Increased interest in home school education due to coronavirus concerns
Home school educators say they've seen a flood of interest in homeschooling as school systems figure out a way to safely welcome students back to school.
In the early weeks of the COVID-19 pandemic, parents quickly became teachers for their children.
As schools figure out a way to safely manage and maintain a somewhat normal school year this fall, there’s been a sudden increase in interest in homeschooling.
Kathleen Lenzen, with the Nebraska Christian Home Education Association says recently, they’ve seen a flood of phone calls from parents wanting to learn more.
“Some parents have said they saw a big difference in their children, their attitudes their study habits when they were home and so that has also prompted people, parents to decide to home school,” Lenzen says.
But for many families, homeschooling has been a way of life, long before the pandemic. Michelle Pietzyk has been teaching her daughter at home since the fifth grade. They started after she was suffering from health problems.
“It went so well that we decided, why don’t we just keep doing this? So now she is entering her 10th grade year in high school, doing really well, and in the meantime we were able to figure out what was causing her pain.” Pietzyk says in an interview with Channel 8 Eyewitness News reporter Marlo Lundak.
Pietzyk also has a son, now a freshman at Southeast Community College, who went through the public school system for the entirety of his education and had no issues. She says there are pros and cons and unique opportunities that come with both modes of education, but doesn’t want parents to shy away from taking a chance on homeschooling.
“Having public schools out for so many months in March, I think parents got an opportunity to do it at home and see well ‘maybe this is something I can do,’ so I would really encourage them to really evaluate it, see about it, pray about it, talk to other parents who are homeschooling and see if that isn’t a better fit for them,” says Pietzyk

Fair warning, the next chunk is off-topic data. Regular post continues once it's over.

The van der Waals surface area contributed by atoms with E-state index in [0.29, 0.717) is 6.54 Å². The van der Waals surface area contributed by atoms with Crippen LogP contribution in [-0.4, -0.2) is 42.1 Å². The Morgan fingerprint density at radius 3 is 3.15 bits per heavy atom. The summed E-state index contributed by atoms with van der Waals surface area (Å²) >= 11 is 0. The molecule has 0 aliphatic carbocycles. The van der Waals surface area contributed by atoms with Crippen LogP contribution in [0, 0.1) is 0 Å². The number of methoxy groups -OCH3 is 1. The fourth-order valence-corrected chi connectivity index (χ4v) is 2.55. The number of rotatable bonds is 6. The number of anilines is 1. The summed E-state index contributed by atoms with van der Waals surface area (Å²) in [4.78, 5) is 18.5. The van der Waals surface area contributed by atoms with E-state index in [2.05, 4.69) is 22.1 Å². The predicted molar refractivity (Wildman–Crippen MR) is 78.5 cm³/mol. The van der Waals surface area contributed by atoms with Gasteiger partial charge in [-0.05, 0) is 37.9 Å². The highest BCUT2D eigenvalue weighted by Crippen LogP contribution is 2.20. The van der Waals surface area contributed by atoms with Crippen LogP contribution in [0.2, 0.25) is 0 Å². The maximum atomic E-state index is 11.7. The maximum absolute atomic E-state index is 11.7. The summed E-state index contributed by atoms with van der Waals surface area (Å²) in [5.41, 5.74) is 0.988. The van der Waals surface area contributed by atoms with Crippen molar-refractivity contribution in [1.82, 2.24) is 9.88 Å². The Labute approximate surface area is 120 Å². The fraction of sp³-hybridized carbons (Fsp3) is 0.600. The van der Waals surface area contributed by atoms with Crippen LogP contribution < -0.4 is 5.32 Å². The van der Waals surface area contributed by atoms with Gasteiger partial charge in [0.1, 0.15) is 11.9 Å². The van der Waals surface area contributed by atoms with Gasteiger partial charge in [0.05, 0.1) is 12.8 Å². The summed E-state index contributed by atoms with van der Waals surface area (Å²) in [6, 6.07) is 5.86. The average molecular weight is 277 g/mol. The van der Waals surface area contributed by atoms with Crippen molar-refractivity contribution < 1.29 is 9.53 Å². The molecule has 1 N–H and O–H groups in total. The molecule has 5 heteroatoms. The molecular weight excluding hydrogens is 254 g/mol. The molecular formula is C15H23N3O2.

To Lenzen, she believes that homeschooling is a lifestyle choice, not an alternative education.
“When you know that you’re in charge of your child’s education and everything they’re going to need for the rest of their life is on your shoulders, you look for opportunities to teach all the time,” she says.
And when it comes to first time home schoolers, Lenzen and Pietzyk offered some tips.
“Don’t think you have to re-create the exact school room in your house. You’re now on your own grounds, you can home school how you want to,” Pietzyk says.
“I would say patience,” says Lenzen, “And enthusiasm for what you’re doing.”
The most commonly asked questions when it comes to homeschooling are based around legality and curriculum. The process, however, is fairly simple.
Before pulling your child from their school, you must fill out an “exempt school program” form with the Nebraska Department of Education. The deadline to fill out the forms for parents who have previously home schooled is July 15, but new applicants and families can apply any time.
In the state of Nebraska, both parents are required to sign in order for the child or children to be educated at home. Parents must provide information about who the teacher is, who the students are, you must have a school name, and provide information about the course subjects – the five required subjects are math, science, language arts, health, and social studies.
Curriculum for home school isn’t provided by the Nebraska Department of education, but Lenzen and Pietzky say that there are websites with textbooks, workbooks and online courses that allow parents to choose curriculum that fits the needs of their child.
“I get to pick the curriculum and I choose a curriculum I do a different one for every subject so I’ve gotten to pick exactly what works for her learning style so were really picking things that are helping her excel and do well,” Pietzyk says.